A fight for river salmon and the “rights of nature”
A battle for the “rights of nature” is underway in Washington state, as an Indian tribe takes on Seattle over allegations that decades-old hydroelectric dams are contributing to declining salmon populations.
The Sauk-Suiattle Indian Tribe is scheduled to present its case on Tuesday to the Sauk-Suiattle Tribal Court, asking for an affirmation of tribal jurisdiction to hear the litigation. Lawyers representing Seattle are expected to argue that the court lacks jurisdiction beyond the boundaries of the 48-acre Sauk-Suiattle tribal reservation, which lies 80 miles northeast of Seattle.
The dams at issue, the tribe says, are threatening the viability of the salmon species and steelhead trout that spawn in the upper reaches of the Skagit River, a 150-mile waterway draining a watershed in the Cascade Mountains.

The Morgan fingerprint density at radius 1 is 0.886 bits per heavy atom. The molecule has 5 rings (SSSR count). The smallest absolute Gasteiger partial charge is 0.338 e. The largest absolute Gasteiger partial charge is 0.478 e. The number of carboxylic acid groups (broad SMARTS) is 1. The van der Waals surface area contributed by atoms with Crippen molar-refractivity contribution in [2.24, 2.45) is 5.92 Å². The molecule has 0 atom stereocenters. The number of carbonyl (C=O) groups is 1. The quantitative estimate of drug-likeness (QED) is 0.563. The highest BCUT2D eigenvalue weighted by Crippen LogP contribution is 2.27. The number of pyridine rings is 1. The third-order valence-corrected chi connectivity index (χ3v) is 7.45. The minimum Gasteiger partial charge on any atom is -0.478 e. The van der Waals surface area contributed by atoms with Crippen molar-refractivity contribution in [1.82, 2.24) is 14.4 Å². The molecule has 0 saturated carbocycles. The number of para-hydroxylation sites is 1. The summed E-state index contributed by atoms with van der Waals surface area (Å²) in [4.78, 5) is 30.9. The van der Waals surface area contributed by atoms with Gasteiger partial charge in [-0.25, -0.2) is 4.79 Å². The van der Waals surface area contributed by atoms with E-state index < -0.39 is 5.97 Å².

The tribe alleges that Seattle violated tribal property rights granted in an 1855 treaty “by unilaterally constructing dams without official notice,” along the waterway.
In its civil complaint, the tribe asks the court to declare that the fish in question possess “inherent rights to exist, flourish, regenerate, and evolve,” including rights to “pure water,” the right to a healthy climate system, and a natural environment free from human-caused global warming impacts. . . .” The salmon have lost spawning and rearing habitat due to the dams, the complaint alleges.